Vitti: School reforms include teacher pay, adding staff
Detroit’s new superintendent said Wednesday the district should brace for “significant” changes, from hiring new staff and bumping teacher pay to addressing empty school buildings.
The reforms “will come initially in increments,” Nikolai Vitti said during a panel discussion at the Detroit Regional Chamber’s Mackinac Policy Conference. “I think the most significant changes will come in the 2018-19 school year.”
Vitti’s plans are designed to include the Detroit Public Schools Community District in the city’s renaissance, he said.
“I think there also needs to be recognition that despite talk and reality of a city revitalization economically, that it will never reach its apex without a great public school system,” Vitti said.
“It will get better. Businesses will invest and money will be generated, but it will never reach its apex without people moving back into the city and people will not move back into the city in large numbers unless they have a school system that they feel comfortable sending their kids to every day.”
Teacher hiring and other organizational shifts are underway, with hopes to have the district “as close to fully staffed by the fall as possible,” he said.
The district and teachers union are discussing a new contract that would provide a bump in salary, said Vitti, who has argued higher wages are key to recruiting more teaching talent.
The district’s students also need to better prepare its graduates for college and the workforce, the superintendent said.
“If you look at high school, I think you could make the argument that the 11th and 12th grade experiences are largely irrelevant today,” Vitti said. “I think the opportunity in the future is making that 11th and 12th grade year a springboard to college or the world of world and being very explicit and intentional about how to do that.”
Vitti mentioned career academies, advanced placement classes and dual enrollment programs as possible strategies.
Vitti said in Detroit he will straddle a line between competing against charter schools and encouraging more oversight for those with documented success.
“I’m completely willing to work with charter schools that are proven, but my responsibility is for the 46,000 students in the traditional public school system, and that will be my obsession,” he said. “I think we’ve had enough time in Michigan, in Detroit and nationally to recognize that charter schools are not the at-scale solution to improving public school education. That is defined.”
Another longterm goal of Vitti’s is to address the district’s collection of unused real estate: empty buildings once used for schools or other programs. Some will be permanently closed and sold, others repurposed for district initiatives and the rest saved for use when enrollment rebounds and new schools are required.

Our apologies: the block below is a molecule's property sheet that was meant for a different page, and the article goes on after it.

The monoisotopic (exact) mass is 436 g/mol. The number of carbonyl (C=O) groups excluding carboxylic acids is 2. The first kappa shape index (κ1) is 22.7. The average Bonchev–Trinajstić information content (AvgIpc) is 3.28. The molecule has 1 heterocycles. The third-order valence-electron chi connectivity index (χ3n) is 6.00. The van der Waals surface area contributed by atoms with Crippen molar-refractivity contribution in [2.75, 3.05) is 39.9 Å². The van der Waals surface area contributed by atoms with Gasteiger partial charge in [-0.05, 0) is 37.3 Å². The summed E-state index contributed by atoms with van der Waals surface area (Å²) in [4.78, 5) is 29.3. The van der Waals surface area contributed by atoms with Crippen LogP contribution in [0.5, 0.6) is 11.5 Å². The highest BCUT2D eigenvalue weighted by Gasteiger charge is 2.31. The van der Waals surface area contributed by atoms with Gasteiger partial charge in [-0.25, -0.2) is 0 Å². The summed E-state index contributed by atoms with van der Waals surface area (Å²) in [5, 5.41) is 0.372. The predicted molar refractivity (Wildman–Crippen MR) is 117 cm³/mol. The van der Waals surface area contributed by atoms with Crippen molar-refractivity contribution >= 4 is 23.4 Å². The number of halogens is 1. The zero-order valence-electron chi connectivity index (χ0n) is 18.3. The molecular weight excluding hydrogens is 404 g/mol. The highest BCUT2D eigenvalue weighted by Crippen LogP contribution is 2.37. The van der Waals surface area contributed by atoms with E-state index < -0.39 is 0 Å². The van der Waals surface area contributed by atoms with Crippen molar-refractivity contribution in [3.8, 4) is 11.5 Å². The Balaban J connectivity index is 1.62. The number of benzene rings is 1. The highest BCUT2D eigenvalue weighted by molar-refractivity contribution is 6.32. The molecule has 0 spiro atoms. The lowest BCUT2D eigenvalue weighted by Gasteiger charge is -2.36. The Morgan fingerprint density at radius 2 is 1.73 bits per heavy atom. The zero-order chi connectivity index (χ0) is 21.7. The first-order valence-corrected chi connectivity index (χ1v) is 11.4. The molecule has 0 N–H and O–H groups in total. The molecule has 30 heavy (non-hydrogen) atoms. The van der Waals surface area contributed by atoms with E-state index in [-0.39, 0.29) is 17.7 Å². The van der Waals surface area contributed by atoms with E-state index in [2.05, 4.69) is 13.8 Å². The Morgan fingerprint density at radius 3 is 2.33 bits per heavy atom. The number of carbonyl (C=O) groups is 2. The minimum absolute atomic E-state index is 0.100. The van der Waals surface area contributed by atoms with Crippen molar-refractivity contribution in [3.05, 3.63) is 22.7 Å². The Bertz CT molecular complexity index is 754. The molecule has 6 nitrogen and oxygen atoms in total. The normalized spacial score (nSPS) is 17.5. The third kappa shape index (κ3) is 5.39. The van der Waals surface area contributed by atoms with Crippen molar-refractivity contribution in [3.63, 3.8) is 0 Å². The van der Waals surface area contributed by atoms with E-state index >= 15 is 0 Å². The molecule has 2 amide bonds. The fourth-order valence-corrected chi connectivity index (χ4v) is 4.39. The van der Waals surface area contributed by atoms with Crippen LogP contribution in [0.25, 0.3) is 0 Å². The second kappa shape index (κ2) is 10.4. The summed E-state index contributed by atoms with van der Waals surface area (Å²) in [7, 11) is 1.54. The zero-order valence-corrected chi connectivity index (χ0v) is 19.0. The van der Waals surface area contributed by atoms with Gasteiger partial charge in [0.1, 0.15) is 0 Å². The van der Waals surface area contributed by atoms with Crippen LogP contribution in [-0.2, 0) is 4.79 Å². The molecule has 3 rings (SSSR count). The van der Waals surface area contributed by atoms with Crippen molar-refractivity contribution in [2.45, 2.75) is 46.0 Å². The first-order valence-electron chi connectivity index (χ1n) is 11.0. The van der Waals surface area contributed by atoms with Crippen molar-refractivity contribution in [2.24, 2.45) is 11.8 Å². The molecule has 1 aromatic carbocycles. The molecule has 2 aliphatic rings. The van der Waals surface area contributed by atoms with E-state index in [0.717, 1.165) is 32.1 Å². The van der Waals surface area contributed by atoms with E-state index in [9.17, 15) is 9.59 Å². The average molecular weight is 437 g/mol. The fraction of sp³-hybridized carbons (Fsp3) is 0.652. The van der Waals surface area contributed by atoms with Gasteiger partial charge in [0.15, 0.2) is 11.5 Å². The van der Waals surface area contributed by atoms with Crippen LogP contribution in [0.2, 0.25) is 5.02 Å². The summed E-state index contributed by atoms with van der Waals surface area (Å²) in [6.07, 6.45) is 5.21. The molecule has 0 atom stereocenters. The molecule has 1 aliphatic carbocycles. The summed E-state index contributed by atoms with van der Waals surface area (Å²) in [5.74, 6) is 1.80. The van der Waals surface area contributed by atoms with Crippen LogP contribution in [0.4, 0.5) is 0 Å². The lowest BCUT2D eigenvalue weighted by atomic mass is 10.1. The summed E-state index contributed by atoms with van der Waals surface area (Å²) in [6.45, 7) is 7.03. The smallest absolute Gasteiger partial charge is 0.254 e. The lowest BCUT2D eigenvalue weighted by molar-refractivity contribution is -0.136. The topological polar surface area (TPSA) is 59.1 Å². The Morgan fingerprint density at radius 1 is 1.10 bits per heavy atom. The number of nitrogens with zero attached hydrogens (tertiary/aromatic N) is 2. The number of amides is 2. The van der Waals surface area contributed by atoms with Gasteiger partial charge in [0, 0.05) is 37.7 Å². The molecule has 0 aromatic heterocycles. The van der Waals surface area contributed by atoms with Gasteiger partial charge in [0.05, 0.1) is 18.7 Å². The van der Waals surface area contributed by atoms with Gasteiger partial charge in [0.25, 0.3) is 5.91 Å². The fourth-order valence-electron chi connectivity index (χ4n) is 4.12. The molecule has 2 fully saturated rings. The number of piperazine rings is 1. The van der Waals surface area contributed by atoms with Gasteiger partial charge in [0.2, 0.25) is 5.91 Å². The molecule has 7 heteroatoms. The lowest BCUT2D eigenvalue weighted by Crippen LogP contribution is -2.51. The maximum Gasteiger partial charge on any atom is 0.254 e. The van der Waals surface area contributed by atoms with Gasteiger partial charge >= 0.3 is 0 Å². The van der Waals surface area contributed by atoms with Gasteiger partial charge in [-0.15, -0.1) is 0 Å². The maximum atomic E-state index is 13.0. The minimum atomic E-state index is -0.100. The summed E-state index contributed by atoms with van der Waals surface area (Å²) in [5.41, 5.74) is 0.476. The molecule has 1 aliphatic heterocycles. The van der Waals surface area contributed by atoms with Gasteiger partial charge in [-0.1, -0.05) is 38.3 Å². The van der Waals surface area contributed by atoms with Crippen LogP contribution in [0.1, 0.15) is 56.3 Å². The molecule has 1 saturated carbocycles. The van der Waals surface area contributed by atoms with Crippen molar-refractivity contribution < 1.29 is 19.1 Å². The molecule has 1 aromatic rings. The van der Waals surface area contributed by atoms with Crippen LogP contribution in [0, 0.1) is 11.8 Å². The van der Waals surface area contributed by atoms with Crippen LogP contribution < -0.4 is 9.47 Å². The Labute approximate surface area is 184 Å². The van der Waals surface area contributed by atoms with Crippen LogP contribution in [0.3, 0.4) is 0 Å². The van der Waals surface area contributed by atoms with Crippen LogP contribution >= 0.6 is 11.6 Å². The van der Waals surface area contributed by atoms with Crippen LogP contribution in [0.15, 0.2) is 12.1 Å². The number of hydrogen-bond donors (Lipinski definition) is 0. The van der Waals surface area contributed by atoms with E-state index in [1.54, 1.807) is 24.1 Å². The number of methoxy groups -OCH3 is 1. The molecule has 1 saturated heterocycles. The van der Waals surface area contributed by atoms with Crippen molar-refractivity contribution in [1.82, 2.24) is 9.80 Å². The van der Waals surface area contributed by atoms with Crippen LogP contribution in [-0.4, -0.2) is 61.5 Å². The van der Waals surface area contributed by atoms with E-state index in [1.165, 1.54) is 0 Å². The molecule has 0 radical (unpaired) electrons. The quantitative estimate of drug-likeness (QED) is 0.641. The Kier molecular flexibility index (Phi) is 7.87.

“There’s no doubt in the next two the three years we’re going to have to make some hard decisions about the use of our buildings,” he said. “I’m not looking to make any of those decisions now. I think we have to rebuild the school district organizationally and then make the decisions in the next few years.”
Herman Gray, president and CEO of United Way in Southeastern Michigan, sat beside Vitti on the panel and expressed hope for the new superintendent’s vision for the district.
“I think the stars are aligning in a way that make sense. We have a clean slate from a financial perspective (after a new district last summer), we have a high performing elected school board, we have a proven leader who’s getting started,” Gray said. “I think there’s a sense in the community that it’s about time, and we need to get to the transformative work of educating our youth.”
John Rakolta, co-chair of the Coalition for the Future of Detroit Schoolchildren, listed “three gigantic wins” for the new district: an elected school board, debt relief and the disbanding of the Educational Achievement Authority.
Despite needed improvements, Vitti said he has witnessed in his first week “pockets of excellence” in the district that make him comfortable choosing traditional city public schools for his four children next year.
“I see pockets of great teaching happening. I see pockets of great programing,” he said. “My challenge and opportunity (as superintendent) is scaling that.”